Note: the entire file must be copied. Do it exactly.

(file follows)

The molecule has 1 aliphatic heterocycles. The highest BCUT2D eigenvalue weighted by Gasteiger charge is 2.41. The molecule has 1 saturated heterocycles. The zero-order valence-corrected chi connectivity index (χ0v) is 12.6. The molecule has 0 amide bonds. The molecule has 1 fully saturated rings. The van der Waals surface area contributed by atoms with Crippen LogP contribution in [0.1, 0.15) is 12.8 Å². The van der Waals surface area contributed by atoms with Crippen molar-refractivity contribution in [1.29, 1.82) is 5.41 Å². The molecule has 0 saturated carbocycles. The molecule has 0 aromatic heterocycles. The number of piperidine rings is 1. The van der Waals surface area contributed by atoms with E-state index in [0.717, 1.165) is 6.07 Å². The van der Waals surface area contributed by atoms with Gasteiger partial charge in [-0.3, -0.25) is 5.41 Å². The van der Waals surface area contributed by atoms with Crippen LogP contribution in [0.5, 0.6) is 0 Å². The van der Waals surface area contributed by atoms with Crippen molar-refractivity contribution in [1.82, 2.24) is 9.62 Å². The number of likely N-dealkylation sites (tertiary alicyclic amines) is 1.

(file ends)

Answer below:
The molecule has 1 aliphatic heterocycles. The highest BCUT2D eigenvalue weighted by Gasteiger charge is 2.41. The molecule has 1 saturated heterocycles. The zero-order valence-corrected chi connectivity index (χ0v) is 12.6. The molecule has 0 amide bonds. The molecule has 1 fully saturated rings. The van der Waals surface area contributed by atoms with Crippen LogP contribution in [0.1, 0.15) is 12.8 Å². The van der Waals surface area contributed by atoms with Crippen molar-refractivity contribution in [1.29, 1.82) is 5.41 Å². The molecule has 0 saturated carbocycles. The molecule has 0 aromatic heterocycles. The number of piperidine rings is 1. The van der Waals surface area contributed by atoms with E-state index in [0.717, 1.165) is 6.07 Å². The van der Waals surface area contributed by atoms with Gasteiger partial charge in [-0.3, -0.25) is 5.41 Å². The van der Waals surface area contributed by atoms with Crippen LogP contribution in [0.5, 0.6) is 0 Å². The van der Waals surface area contributed by atoms with Crippen molar-refractivity contribution in [1.82, 2.24) is 9.62 Å². The number of likely N-dealkylation sites (tertiary alicyclic amines) is 1.